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Part Two: St Catherine Adult Correctional Centre and Tower Street Adult Correctional Centre


ii. TSACC: ‘Security Block’


Towards the end of my visit to TSACC, I was asked if I wanted to see the ‘security block’, in which prisoners were placed for punishment purposes. Afterwards, having seen the cells, I was actually surprised that my attention was deliberately drawn to it. Along with the mentally ill section at SCACC, the punishment block at Tower Street was the most shocking thing I saw during my visits to Jamaican prisons.


In order to enter the block, one passes through a spacious hallway, presumably used for meetings or activities, which gives absolutely no indication of what is to come next. At the rear of the hallway, two inmates were standing around talking animatedly to correctional officers. As I approached, they were keen to lead me in and show me the atrocious conditions in which they were imprisoned.


Trough a doorway at the rear of the hall lies a small section, where five separate cells can be entered only if one crouches through low short entranceways built into the wall.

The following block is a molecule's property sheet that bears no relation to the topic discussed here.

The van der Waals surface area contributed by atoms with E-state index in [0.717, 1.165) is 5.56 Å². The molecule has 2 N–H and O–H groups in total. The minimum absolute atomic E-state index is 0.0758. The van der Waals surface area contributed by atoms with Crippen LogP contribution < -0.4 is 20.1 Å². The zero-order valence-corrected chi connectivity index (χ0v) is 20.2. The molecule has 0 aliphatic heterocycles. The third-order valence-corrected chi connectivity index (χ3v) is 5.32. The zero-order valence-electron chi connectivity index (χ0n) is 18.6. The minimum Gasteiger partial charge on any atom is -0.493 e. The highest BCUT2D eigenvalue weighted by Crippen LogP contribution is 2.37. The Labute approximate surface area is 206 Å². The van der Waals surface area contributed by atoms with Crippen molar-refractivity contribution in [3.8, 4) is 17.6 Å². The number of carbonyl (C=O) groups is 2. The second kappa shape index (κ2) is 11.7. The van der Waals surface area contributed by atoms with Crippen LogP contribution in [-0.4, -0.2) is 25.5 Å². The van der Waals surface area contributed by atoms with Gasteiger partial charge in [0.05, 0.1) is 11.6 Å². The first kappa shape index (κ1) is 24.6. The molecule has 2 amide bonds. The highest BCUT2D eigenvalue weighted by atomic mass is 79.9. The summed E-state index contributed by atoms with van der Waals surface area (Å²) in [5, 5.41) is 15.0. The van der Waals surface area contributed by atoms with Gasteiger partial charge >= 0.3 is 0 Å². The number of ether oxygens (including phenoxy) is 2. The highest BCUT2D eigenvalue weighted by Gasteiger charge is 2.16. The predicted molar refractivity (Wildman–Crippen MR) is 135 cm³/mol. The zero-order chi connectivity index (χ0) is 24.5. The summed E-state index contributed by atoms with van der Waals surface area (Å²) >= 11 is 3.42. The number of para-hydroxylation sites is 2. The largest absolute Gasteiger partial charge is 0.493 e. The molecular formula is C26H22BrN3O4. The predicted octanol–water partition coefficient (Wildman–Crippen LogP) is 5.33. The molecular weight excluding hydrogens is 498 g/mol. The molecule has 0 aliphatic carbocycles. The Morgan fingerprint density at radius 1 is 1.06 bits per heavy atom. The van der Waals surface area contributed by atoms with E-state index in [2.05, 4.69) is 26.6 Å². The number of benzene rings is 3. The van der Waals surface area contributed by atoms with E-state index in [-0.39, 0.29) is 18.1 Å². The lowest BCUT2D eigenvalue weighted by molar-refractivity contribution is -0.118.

Inside is complete blackness. I could not see my hands. Te cell was fairly large, and the minimal amount of light coming from the low entranceway made no difference once one took two steps inside. After some shouting in patois between the prisoners on the section and the correctional officers, the prisoner whose cell it was exited while I remained in the cell. He returned shortly after, lit a piece of newspaper he had retrieved, and threw it into the corner of the cell so that we could see.


Te cell measured 3 by 4 metres. Tere were no windows, and no ventilation whatsoever. A small circular vent around 10 centimetres wide on the back wall of the cell was blocked. Te lit newspaper seemed to have fallen into a disused shower basin in the corner of the cell, suggesting that it had perhaps once had running water, but it was hard to tell in the dim light, despite the fact that the prisoner kept burning more and more paper. Tere was no bedding at all in the cell, save for a piece of dirty cardboard, and it was unbearably hot, far hotter than the standard cell blocks. Te cell was damp, and it was filthy. Te inmate whose cell it was was sweating heavily and barely clothed due to the heat.


Four inmates were housed in these conditions on the ‘security block’. Tey stated that on a good day they would be permitted one and a half hours outside their cells, but more normally they were allowed a quarter of an hour out in the morning, and around twenty minutes in the afternoon, in order to wash, slop out, and find a little time to see some daylight and to exercise. Te inmates had been held in the block for up to two months. Two complained, as at SCACC, that they had not actually been properly informed as to why they were there. Tere was even some suggestion that one of them might have been put there for his own protection, rather than as a punishment.


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